So, here's my rule for picking ISO in the studio: THE F-STOP YOU REQUIRE FROM YOUR WEAKEST LIGHT DETERMINES YOUR ISO IN THE STUDIO--PERIOD.
In my studio the ceiling mounted "hair-light", which shares my Norman pack, with two other heads that are lighting my background, is my weakest light. To get f11.0 from that light at full power requires ISO 200. It's that simple; my starting studio ISO is 200.
As an example of creative use of ISO in the studio I decided to do something different with an image of one of my older cameras I had up for sale. I placed the camera in front of one of the art prints that had been done with that camera. I loved the wild red sunset as the camera's background.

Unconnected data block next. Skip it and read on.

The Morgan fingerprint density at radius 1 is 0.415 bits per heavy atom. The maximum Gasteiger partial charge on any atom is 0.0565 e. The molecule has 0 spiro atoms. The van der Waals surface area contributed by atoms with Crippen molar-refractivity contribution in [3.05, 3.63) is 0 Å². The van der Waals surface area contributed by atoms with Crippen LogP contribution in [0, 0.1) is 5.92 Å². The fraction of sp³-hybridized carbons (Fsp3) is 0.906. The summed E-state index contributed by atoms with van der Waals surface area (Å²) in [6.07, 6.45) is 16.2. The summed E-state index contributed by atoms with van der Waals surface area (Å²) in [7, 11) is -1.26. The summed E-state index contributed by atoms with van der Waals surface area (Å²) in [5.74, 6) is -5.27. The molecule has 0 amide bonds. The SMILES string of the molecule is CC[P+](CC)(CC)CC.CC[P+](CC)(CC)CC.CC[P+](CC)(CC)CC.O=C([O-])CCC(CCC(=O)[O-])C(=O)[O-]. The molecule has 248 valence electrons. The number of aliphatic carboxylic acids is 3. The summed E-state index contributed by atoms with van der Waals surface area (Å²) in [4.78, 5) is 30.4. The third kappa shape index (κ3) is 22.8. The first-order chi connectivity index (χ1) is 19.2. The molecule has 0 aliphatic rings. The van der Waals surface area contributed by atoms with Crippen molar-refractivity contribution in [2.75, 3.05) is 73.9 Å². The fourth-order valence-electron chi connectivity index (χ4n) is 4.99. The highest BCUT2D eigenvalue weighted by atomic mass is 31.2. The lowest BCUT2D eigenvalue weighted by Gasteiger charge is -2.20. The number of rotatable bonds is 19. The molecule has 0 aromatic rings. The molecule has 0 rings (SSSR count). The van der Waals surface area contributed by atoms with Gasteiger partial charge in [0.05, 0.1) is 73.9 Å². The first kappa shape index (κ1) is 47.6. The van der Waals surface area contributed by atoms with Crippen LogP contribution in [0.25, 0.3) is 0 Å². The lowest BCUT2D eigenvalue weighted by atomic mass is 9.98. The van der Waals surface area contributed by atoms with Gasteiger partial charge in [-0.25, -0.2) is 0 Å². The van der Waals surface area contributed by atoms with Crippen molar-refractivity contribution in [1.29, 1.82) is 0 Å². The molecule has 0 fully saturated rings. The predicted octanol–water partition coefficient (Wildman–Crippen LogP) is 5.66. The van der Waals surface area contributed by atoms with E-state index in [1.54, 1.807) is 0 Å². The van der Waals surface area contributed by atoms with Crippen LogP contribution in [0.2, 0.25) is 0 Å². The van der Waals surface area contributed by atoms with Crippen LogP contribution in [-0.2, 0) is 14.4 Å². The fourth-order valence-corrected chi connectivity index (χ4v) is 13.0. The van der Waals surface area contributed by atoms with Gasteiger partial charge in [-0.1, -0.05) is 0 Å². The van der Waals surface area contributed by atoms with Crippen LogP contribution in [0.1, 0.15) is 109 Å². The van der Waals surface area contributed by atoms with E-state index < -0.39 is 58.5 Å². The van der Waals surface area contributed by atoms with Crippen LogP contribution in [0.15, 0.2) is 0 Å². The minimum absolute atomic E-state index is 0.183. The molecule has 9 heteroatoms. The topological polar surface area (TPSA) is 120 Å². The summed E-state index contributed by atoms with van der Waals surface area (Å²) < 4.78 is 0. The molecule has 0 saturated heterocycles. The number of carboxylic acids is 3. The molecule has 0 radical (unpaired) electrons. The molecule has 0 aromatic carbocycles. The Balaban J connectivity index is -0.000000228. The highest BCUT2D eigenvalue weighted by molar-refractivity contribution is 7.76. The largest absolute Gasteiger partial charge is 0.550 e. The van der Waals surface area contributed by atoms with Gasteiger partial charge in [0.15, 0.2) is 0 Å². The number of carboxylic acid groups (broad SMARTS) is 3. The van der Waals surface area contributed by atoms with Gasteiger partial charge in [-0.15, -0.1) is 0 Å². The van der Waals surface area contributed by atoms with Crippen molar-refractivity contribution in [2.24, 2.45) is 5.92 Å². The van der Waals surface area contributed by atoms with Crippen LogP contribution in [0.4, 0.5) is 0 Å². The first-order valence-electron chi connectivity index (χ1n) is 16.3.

|f22.0 @ 1/5th second ISO 800 - Lens at 82mm
The basic rule here is that the shutter speed exposes for the continuous light (the flashlight) and the f-stop exposes for the flash; simple. Anyway, I did sell the camera! And I ended up with this nice image to illustrate high ISO and mixed lighting in the studio.
As always, should you have questions please don't hesitate to drop me a note.
Author: Jerry W. Venz, Master Photographer, Certified
Training site web address: http://www.LightAtTheEdge.com